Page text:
Ex-Ohio teacher convicted in student sex case

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A former Ohio high school teacher was convicted Thursday of having sex with five students, some of them football players, after an insanity defense that argued the students took advantage of her.

Stacy Schuler, 33, could face decades in prison on the charges of sexual battery.

She was accused of having sex with five Mason High School students, some football players, at her Springboro home in 2010. She had been a teacher and athletic trainer at the school since 2000. An anonymous tip this year triggered an investigation by administrators.

She had pleaded not guilty by reason of insanity. Her lawyers argued she had medical and psychological issues and doesn’t remember the alleged incidents and that students took advantage of her. She could go to prison for decades, if convicted.

Five teens have testified to having sexual encounters with Schuler, saying she had been drinking alcohol at the time and was a willing participant who initiated much of the contact.

The Cincinnati Enquirer reported a psychologist testified Thursday that Schuler’s use of alcohol does not meet the state standard for an insanity defense and that willingly getting drunk is not a legal defense for a crime.

“I think she had mental issues, but not a severe mental disease or defect,” said Nancy Schmidtgoessling of Cincinnati.

“She probably felt miserable and probably wasn’t functioning at her best level, but at no point did it appear to rise to a severe mental disease or defect. She wasn’t mentally ill at the time these things allegedly happened.”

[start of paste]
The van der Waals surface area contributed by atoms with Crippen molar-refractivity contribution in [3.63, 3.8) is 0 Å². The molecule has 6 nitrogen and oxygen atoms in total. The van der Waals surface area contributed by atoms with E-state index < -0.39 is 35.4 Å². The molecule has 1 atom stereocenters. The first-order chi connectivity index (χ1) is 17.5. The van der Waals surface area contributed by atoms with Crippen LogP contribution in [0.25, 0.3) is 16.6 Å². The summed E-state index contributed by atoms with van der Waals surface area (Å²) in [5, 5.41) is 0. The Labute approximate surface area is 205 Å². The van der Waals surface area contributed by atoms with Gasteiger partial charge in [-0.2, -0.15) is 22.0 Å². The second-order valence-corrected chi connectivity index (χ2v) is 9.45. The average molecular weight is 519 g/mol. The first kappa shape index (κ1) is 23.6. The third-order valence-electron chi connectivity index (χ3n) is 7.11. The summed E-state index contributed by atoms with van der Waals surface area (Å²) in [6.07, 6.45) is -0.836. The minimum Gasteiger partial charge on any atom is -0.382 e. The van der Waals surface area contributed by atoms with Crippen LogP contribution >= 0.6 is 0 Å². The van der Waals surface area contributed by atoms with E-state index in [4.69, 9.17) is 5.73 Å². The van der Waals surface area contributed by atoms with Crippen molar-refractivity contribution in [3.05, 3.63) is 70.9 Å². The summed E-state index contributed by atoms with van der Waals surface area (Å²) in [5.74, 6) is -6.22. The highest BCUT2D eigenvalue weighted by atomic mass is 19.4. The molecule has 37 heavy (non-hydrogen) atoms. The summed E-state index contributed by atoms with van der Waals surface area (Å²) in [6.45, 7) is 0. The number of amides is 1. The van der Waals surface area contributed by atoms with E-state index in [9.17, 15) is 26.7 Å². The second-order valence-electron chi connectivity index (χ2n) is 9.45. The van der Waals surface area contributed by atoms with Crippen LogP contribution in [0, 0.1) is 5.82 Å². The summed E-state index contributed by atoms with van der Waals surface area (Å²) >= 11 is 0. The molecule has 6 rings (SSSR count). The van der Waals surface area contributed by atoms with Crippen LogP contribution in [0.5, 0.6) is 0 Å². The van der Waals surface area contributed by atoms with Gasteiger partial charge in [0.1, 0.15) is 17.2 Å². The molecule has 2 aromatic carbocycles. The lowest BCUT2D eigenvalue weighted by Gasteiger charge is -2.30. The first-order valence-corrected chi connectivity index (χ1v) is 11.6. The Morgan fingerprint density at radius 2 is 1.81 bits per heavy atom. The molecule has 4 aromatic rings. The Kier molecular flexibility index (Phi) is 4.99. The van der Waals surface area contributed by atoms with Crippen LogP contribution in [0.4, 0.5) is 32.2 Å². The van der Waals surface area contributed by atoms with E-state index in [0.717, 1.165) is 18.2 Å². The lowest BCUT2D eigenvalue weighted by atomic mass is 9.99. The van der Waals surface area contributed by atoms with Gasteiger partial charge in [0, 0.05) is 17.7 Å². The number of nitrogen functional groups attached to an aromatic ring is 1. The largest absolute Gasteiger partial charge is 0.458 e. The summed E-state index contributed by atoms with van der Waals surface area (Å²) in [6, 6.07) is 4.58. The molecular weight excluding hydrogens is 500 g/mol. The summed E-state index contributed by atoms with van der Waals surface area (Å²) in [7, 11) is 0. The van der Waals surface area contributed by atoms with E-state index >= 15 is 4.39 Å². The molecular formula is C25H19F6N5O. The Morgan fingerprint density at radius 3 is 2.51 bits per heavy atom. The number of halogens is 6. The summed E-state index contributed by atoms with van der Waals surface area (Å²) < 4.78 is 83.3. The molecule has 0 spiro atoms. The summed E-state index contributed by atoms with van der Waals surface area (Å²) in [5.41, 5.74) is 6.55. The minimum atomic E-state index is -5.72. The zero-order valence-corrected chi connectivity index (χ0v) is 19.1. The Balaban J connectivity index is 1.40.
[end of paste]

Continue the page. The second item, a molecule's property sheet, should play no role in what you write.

Earlier testimony from a defense psychologist indicated that Schuler’s medical and physical ailments combined with her vegan diet and use of alcohol and an antidepressant were a “perfect storm” that impaired her ability to tell right from wrong.

The Middletown Journal reported that Dr. Kenneth Manges discussed the tests he used to evaluate Schuler.

“She had a need to be very correct … leading to a preference for polite, formal, dutiful and correct personal relationships,” he testified. “She is deferential, ingratiating and overly solicitous to superiors. … That’s in total contradiction to the behaviors that she is accused of.”

From a forensic standpoint, he said, something else had to be affecting her behavior.

Two former Mason students had testified that Schuler had devised a plan to enter an insanity plea before she was ever charged. Other students testified on Schuler’s behalf, hugging her in the courtroom and telling the judge she was a supportive advocate who kept appropriate boundaries.

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